Stephen Fry’s Planet Word and Storytelling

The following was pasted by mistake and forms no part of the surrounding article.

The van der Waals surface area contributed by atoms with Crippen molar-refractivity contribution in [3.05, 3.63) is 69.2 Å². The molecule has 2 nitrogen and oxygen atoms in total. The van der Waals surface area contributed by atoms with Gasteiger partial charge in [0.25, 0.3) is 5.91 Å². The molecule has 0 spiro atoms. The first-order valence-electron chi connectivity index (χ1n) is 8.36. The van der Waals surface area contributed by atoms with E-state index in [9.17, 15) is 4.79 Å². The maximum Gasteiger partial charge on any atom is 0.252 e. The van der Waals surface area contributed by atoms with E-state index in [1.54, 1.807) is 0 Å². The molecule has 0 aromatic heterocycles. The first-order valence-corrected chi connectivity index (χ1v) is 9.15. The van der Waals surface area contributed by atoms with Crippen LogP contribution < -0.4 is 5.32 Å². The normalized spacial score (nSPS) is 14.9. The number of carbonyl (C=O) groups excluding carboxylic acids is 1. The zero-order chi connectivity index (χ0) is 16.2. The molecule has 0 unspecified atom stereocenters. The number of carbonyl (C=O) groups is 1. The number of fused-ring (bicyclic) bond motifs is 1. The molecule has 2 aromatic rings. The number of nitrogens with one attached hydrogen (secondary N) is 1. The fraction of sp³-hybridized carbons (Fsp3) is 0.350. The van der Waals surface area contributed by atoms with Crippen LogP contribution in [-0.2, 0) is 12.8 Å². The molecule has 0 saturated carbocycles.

I’m crazy for this series!  Of course, everything Stephen Fry does is wonderful.  As a writer and lover of language this new series –  Fry’s Planet Word – is … well, I’m having trouble finding the right word.  It’s full of amazing things about language, identity, power, transformation … all sorts of fascinating stuff.  I want to say it’s ‘magical’, and although that word is a little overused and not exactly what I’m looking for, it is a better word than ‘awesome’.  Though I think ‘awesome’ is the word I want. Not the ‘awesome’ I used as a kid in the ’80s and not the ‘awesome’ I use now with a more sarcastic tone, but the ‘awesome’ that means ‘I am awed by this programme’, ‘I am in awe of the wonderful things I am learning.’  The most recent episode (episode 4 ‘Spreading the Word’) is about writing, so I was even more engaged than I was with the first three episodes.  I’m still not entirely certain what compels me to write, however there is a lot of talk about stories and storytelling in this episode.  That really resonated with me.  I like to tell stories – my own story, the stories of people I know, the stories of people and places and events far removed from me – that’s one reason why I have two degrees in history.  I also like to hear stories.  I like to be told stories almost more than I like to read stories, but not quite as much as I like to tell stories.  In any event, this episode has a wonderful segment filmed at MIT’s Center for Future Storytelling.  Unbelievable!  So, after I complete my degrees in creative writing (one from the University of Hawaii at Manoa) I have to go to MIT and work in this Center!  (I’m not sure how this will occur as I have no competence in either math or science, but I’ll figure it out.) The most wonderful project was presented by Dr. Ramesh Raskar.  I don’t know how it works, but the folks in the lab have invented a thingy (I’m pretty sure that’s the word he used) that can electronically capture movement.  So, connected to video and audio this thingy could enable a grandchild to experience a day-in-the-life of his grandparent years in the future.  How completely awesome is that?!  There’s another group of people in this centre led by Dr. V. Michael Bove working on a Never-Ending Drawing Machine that uses paper and pens and found objects and cameras and I-Don’t-Know-Really that allows people to tell each other stories visually across time and space.  I’m not really sure I get it, but it is totally awesome and I want one!  Just learning about these amazing storytelling machines gave me the goosebumps like when I listened to the Kumulipo (the ancient Hawaiian geneology chant) at Imiloa the science and cultural centre in Hilo, Hawaii. Who doesn’t love a good story? And, if you like writing stories you will probably like this episode of Fry’s Planet Word.